memory and answers

Visualisation of the (countable) field of alge...

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I attended a public lecture yesterday by Professor E.Victor Flynn on some fields within Algebraic Geometry…It was incredibly fascinating. Although maybe 20% of it went over my head, it did feel like i’d simply have to jump up to be able to reach it. So when I got home, I decided to google some of the ideas that had been expressed.

I always knew number theory was a diverse field, but I never realised HOW diverse it was. At one point, I had 6 or 7 tabs open, with each one linking to one of the others, sharing ideas and definitions – you could not read any one page completely without knowing content from the others. Most of the time, it was simply a case of definitions – when talking about an algebraic number field, you need to know about field extensions, fields and Rational numbers, and knowing the definitions of these terms allows you to understand the definition of an algebraic number field – and so this bought up some interesting questions for me.

Before I’d started looking into these ideas, I’d done my normal routine of checking 20 or so math based blogs for new content. one blog –  “Godel’s lost letter and P=NP” – spoke about the importance of memorisation. Now, if you’ve read my previous blogs, you may notice that I find memorisation of theorems and definitions to be a complete waste of time.

I think now I am beginning to see the error of my ways…

without knowing definitions, we cannot hope to know other definitions that depend on the earlier ones. If an algorithm F works because algorithm G works, we need to know how G works to show F works.

On analysing these thoughts (and ideas expressed by others), I re-evaluated what I thought and why. I think one of the comments on the other blog found the real issue – ‘rote’ memorisation.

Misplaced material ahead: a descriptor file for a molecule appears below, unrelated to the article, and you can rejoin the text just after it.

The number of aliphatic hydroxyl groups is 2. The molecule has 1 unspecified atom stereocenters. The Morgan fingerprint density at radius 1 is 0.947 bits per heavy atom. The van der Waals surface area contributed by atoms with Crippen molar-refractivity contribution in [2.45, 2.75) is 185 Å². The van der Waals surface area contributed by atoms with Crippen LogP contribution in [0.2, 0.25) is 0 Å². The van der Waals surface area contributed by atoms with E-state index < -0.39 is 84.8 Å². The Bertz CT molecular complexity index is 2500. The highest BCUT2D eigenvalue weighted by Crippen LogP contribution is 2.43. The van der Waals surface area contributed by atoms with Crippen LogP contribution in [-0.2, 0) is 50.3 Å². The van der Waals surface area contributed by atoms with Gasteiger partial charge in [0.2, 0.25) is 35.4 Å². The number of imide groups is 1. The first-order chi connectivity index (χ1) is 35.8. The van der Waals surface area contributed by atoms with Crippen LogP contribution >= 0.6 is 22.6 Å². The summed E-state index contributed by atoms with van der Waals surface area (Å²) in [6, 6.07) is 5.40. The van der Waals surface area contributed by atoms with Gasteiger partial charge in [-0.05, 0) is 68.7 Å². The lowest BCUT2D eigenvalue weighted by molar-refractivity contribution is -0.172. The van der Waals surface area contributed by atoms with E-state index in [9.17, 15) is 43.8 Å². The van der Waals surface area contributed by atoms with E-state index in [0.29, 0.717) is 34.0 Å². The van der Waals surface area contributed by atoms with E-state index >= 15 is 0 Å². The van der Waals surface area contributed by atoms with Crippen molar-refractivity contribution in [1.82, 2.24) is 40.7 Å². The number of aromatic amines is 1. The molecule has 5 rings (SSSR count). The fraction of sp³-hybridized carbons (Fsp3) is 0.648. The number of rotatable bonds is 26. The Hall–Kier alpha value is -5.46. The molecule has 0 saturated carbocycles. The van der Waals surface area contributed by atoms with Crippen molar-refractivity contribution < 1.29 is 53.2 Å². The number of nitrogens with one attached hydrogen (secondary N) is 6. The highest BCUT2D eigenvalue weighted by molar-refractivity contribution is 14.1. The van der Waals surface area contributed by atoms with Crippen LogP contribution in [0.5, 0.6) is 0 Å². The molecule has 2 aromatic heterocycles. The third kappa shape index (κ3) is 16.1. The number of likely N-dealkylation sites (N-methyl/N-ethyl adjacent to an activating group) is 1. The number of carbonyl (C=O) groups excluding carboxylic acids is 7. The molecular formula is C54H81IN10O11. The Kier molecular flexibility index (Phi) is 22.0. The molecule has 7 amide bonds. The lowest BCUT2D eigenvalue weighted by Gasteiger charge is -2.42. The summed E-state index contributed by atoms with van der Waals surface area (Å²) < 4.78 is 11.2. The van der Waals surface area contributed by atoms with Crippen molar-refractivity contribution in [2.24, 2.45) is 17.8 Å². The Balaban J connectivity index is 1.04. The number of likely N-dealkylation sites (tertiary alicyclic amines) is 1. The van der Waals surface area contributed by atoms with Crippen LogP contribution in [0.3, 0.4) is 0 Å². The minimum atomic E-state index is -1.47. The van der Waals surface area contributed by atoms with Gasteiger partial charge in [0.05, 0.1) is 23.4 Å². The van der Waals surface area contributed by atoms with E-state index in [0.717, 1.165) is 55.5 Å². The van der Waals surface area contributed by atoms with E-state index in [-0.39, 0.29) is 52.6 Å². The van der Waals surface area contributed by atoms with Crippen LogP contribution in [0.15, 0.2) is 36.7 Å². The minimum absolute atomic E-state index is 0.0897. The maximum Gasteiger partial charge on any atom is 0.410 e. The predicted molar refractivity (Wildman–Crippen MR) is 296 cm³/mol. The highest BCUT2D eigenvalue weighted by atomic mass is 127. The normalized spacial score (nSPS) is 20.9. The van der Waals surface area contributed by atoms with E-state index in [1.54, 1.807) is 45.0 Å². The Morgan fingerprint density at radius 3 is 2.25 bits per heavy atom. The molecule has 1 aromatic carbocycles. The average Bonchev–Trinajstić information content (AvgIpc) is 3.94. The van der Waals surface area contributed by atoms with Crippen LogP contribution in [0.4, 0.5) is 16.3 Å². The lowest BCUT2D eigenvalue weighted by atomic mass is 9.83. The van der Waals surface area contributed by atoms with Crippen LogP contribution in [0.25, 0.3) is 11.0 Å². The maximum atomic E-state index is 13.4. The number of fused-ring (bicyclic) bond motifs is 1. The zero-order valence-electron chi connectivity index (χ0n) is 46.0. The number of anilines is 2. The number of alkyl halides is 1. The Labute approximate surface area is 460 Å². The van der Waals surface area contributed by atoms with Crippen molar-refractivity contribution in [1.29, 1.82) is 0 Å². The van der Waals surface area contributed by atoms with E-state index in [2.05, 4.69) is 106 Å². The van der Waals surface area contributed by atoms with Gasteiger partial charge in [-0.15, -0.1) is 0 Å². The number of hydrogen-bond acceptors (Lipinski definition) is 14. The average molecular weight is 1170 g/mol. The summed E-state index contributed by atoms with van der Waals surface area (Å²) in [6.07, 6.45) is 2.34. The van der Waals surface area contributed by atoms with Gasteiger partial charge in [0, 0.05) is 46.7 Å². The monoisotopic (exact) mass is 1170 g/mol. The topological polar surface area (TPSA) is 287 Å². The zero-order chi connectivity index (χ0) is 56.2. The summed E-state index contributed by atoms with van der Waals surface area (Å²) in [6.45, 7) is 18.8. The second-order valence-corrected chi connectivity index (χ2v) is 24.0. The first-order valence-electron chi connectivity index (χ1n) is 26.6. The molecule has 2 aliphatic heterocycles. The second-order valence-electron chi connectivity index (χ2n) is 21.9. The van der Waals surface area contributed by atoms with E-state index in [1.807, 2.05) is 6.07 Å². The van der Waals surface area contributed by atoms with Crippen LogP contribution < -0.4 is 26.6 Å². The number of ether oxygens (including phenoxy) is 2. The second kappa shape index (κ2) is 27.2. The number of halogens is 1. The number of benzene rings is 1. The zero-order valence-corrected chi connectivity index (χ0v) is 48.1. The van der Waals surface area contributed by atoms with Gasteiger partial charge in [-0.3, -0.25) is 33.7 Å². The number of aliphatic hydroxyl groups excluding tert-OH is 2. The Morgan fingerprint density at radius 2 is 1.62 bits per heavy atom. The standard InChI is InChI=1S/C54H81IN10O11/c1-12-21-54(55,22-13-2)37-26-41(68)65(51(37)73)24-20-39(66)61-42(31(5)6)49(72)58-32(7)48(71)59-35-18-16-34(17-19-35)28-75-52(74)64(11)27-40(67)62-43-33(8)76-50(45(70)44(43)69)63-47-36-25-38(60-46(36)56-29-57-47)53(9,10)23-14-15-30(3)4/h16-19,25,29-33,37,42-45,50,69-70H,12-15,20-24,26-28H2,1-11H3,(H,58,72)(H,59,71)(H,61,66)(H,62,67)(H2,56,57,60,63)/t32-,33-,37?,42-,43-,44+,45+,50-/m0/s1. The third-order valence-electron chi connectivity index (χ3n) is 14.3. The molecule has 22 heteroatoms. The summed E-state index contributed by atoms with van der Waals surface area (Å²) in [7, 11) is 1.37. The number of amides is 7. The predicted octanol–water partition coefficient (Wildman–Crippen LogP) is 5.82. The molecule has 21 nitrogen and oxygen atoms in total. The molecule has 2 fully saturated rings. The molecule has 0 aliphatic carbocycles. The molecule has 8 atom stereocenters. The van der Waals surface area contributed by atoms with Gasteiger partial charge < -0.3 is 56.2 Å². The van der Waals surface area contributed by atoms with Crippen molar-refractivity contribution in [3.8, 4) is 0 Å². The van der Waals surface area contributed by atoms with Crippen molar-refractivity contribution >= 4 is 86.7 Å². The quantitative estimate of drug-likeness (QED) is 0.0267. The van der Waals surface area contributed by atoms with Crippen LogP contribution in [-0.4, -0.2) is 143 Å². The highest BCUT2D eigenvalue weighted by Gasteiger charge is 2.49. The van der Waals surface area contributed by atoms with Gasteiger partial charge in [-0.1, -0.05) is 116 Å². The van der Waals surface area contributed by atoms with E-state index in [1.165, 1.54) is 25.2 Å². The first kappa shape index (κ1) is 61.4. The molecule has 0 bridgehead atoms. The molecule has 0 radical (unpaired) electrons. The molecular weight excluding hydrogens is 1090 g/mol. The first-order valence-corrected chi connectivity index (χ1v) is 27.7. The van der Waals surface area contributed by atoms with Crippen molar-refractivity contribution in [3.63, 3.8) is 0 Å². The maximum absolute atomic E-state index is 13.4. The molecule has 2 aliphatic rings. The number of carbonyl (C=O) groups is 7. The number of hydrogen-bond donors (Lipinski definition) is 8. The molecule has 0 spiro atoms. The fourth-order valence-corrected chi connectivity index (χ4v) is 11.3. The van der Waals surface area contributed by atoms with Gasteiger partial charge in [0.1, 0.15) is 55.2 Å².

however, my thoughts are still developing on this front, and maybe at another point I shall come back to the idea. I agree – and think I have thought this way for some time, but failed to notice it –   that knowing definitions and theorems etc are incredibly important. I think what I have issue with is how we learn them, and how we learn to apply them.

now, moving on to the questions from the last post:

I still don’t have much of an idea for the second question – in truth I’m a  bit bored of it, so I’m just going to leave it.

but as for the first, this one appeals to me!

so: what do we know?
the number plate is only 4 digits long and contains 2 unique digits, so it’s of the form aabb or abba or abab. As the eldest child is 9 years old, it must be divisible by 9, so


⇒ 9|(a+b) with  0 ≤ a,b ≤ 9


now, what else do we know? 8 children, each with a different age. the eldest is 9, which means that the other 7 children are either 1,2,3,4,5,6,7 or 8. therefore, there is either a child of 4, or a child of 8, which means the number is divisible by 4.

this tells us the number plate was one of:

9900, 1188,7272,2772, 3636,6336 or 5544.

this gives my smith an age of 00, 88, 72, 36 or 44. logic would dictate that 00 is impossible, 88 and 72 highly improbable. we shall include them for now, but we won’t include 00.

now notice that none of these possible numbers are divisible by 5, which means the children’s ages are 1,2,3,4,6,7,8 and 9. so the number must be divisible by 504=(9*8*7).

simple calculation gives:

1188 mod 504=180

7272 mod 504=216

2772 mod 504=252

3636 mod 504=108

6336 mod 504=288

5544 mod 504=0 (504*11=5544)

so the number plate was 5544, the children’s ages were 1,2,3,4,6,7,8,9 and Mr Smith is a (presumably) very tired 44-year-old.